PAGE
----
New Zealand keep semi-final hopes alive
New Zealand turned up at the Wanderers needing a win to stay alive in the ICC Champions Trophy, and at the end of an intriguing match it was Sri Lanka who found themselves on the verge of flying home in disappointment. Defending an impressive 315, which was set up by a century opening stand and a muscular finish, New Zealand were given a scare when Mahela Jayawardene took Sri Lanka to within striking range. But they fought back, despite some shoddy catching, to secure a nervy victory.
Like any gripping novel, this cracker had decisive passages that determined the outcome. The first: Sri Lanka gambled on a four-pronged pace attack and that left them needing to do damage with the harder ball if they were to have a chance of restricting New Zealand. They let themselves down, and Jesse Ryder and Brendon McCullum posted New Zealand's second-highest opening stand against Sri Lanka.
The second: New Zealand crumpled from 125 for 0 to 140 for 4 before a spirited 69-run partnership between Daniel Vettori and Martin Guptill breathed life back into the innings. Sri Lanka suffered during the final five overs, as New Zealand held back the Powerplay and slammed 61 runs off those five overs.
And the third: Sri Lanka were picking their way delightfully into a daunting target, their openers having set the tone in a free-spirited manner, but New Zealand turned the tables in a trice. Their four-pronged seam attack found more bounce on a flat track than Sri Lanka's had, indicative of three wickets falling to deliveries held back on length. Despite Jayawardene's brave hand Sri Lanka never recovered.
For 19.5 overs there had been little that Sri Lanka's attack could do about Ryder, the genius residing in him stirred by a pulled left abductor muscle, which would rule him out of the rest of the tournament. Ryder enjoyed some good fortune: he was let off by Ajantha Mendis at third man on 12, a misjudgment that left Sri Lanka aggrieved. Ryder didn't look back after that reprieve, kick-starting the innings with a stream of withering pulls and drives, aided by the help of a runner. He reached fifty off just 28 balls and with McCullum put on 125.
New Zealand wobbled thereafter, losing four wickets in 24 balls, but what followed was a terrific rearguard that helped New Zealand reach their highest score against Sri Lanka. Thriving in the company of Guptill, Vettori found the gaps with ease. Guptill knocked the ball around while Vettori took on Lasith Malinga early, slapping a six over third man. Some sloppy fielding in the middle overs, with a massive run out going begging, added to the pressure being released.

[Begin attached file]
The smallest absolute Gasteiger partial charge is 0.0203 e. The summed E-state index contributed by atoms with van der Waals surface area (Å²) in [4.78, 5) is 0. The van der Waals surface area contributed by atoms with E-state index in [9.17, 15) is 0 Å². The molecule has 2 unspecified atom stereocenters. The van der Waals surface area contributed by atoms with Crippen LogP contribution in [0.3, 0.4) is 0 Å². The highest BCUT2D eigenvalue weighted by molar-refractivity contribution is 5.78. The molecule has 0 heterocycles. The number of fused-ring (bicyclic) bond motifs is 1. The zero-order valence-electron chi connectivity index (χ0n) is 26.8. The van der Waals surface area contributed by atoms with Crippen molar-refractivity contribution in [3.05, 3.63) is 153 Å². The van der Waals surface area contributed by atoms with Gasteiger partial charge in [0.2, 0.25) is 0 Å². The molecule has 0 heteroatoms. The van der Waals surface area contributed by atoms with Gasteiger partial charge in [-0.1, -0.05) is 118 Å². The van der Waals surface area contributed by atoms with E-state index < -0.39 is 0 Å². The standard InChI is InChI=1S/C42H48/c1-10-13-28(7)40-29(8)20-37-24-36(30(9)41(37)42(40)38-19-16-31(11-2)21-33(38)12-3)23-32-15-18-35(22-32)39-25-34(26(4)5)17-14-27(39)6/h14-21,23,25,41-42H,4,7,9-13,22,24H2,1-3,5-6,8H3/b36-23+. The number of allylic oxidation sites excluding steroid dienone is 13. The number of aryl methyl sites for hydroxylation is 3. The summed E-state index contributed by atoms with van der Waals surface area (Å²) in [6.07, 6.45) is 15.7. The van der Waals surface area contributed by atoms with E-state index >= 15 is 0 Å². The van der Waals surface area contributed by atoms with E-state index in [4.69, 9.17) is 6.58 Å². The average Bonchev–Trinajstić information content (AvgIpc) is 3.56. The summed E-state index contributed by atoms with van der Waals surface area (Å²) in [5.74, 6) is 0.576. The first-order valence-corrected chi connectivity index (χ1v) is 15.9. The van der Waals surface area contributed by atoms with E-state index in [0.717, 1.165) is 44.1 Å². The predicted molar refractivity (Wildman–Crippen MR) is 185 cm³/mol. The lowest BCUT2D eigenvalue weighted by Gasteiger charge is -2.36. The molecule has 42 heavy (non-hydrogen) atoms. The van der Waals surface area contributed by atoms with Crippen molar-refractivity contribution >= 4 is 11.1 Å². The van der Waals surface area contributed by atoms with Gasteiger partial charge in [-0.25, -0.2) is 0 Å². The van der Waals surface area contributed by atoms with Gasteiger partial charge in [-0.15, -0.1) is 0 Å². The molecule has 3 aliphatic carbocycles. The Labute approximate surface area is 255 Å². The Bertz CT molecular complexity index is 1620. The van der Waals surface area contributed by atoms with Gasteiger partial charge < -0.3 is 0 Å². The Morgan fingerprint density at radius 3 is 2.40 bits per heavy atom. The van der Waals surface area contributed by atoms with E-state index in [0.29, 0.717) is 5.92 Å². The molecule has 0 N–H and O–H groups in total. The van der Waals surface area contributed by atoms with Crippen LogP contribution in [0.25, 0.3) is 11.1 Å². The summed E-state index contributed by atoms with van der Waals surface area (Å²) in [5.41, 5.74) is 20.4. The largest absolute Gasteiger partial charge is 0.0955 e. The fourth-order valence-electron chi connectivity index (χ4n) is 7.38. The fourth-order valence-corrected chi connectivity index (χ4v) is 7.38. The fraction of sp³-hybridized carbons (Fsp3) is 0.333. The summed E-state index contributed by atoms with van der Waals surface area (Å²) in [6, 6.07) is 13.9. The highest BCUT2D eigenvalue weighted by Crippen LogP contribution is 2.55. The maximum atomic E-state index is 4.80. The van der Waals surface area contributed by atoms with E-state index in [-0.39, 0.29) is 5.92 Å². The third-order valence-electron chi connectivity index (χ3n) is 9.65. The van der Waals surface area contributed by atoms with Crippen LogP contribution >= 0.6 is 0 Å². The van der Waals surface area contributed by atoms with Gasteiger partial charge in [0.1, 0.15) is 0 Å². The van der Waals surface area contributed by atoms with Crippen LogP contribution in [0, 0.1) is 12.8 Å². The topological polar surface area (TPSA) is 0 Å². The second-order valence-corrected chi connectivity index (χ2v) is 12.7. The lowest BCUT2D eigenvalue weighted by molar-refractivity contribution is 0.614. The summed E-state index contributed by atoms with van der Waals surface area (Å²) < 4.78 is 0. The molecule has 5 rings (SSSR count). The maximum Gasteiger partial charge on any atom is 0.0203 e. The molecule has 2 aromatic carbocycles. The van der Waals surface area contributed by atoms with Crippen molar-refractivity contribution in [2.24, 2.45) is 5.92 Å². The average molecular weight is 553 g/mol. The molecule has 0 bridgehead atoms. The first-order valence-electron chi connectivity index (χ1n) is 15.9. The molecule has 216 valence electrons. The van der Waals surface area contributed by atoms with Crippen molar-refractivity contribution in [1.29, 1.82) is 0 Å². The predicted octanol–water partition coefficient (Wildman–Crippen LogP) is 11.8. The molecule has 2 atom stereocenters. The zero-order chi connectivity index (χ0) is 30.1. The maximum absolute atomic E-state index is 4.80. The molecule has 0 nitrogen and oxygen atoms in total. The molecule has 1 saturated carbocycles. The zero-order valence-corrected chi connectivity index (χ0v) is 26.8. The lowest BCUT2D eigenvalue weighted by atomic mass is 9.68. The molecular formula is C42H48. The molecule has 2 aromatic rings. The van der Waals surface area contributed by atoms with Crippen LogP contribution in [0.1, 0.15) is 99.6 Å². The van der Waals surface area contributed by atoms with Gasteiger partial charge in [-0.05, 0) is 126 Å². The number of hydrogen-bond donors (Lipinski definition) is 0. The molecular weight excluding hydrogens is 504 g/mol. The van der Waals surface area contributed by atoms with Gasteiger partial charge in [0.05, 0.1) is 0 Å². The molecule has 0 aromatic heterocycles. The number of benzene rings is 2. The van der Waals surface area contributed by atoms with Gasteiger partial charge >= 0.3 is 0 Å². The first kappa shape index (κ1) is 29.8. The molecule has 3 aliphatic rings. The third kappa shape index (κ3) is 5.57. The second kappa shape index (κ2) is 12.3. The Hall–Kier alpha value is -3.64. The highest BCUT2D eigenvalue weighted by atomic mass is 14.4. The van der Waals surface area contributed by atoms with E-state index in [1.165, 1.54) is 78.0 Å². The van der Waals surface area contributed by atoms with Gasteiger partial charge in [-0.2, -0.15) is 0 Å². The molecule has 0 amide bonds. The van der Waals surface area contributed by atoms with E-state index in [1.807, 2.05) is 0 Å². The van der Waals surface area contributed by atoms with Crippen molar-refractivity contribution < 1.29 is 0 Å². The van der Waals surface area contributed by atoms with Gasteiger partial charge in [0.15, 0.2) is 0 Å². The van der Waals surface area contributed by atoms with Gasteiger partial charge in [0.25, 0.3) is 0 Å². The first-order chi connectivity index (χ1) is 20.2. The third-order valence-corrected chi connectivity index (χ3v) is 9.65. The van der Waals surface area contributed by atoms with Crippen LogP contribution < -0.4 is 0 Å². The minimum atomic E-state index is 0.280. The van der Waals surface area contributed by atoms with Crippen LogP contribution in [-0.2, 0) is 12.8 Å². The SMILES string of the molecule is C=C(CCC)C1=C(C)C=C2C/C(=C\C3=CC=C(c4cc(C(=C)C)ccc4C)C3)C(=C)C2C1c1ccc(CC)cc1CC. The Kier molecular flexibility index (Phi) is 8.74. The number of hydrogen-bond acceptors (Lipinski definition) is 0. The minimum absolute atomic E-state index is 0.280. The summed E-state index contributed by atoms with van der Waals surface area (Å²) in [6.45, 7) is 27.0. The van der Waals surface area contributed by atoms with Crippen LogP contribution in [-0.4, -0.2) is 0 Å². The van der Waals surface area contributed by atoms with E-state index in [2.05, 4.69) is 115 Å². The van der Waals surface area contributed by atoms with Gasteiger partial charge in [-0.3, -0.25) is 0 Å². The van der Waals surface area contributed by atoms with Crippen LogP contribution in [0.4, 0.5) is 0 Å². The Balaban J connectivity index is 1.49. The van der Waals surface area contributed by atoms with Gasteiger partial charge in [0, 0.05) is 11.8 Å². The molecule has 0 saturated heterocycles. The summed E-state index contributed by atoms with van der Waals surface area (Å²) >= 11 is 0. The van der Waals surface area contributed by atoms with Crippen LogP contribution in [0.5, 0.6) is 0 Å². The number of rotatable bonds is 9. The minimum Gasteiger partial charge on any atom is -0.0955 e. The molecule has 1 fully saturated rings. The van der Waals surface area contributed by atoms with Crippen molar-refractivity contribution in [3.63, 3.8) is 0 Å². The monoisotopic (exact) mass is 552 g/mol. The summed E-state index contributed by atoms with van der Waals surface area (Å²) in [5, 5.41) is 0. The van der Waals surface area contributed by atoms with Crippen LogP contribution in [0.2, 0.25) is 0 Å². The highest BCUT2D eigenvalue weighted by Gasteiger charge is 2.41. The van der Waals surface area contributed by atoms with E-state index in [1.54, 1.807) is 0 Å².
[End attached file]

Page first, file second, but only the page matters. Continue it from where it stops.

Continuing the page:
Vettori's dismissal in the 42nd over turned into a potential roadblock but Guptill, having contributed just 16 to the previous partnership, carried on to score a fluent 66 - a fine, hard-working innings even as the threat of losing partners lingered around the corner. James Franklin showed his worth on return to the side, clubbing an unbeaten 28 from 21 balls.
During the Sri Lankan chase, Shane Bond looked unsure of where to bowl in his opening over when Sanath Jayasuriya clipped four and Tillakaratne Dilshan sent him for three boundaries in four balls. Dilshan latched on to anything off line and outscored Jayasuriya, who replied by sauntering out and flat-batting Bond and Kyle Mills through extra cover.
Fortunately for New Zealand, Daryl Tuffey took care of Jayasuriya, who charged at a short ball and top-edged to midwicket. It was hard to comprehend why Tuffey was held back to first-change when he makes crucial contributions in his first over. Mills was given another over despite his first four going for 30, and had reason to smile when Dilshan top-edged to deep square leg for a 31-ball 41. Kumar Sangakarra failed to cash in on a drop by Vettori when on 0, nicking a short-of-a-length delivery from Franklin to slip.
Three wickets fell, whereupon began a tense period. Tuffey made Jayawardene push outside off stump, but was let down when McCullum put down a nick. There are few batsmen who bring a more assured presence to the crease than Jayawardene. If New Zealand needed any reminding, he soon gave it to them, shoring up the pressure with determination despite two more wickets falling in relative succession.
South Africa has not been Jayawardene's favourite destination but he looked to reinvent himself here with a display of crisp batting that helped take 54 in the batting Powerplay. Every corner of the ground was pinged with alarming control, and with Nuwan Kulasekara weighing in, Sri Lanka briefly flourished. Vettori bowled Jayawardene with 97 still needed; Kulasekara boosted the total with his maiden fifty but it turned out to be mere a footnote in a special win for New Zealand.
Jamie Alter is a senior sub-editor at Cricinfo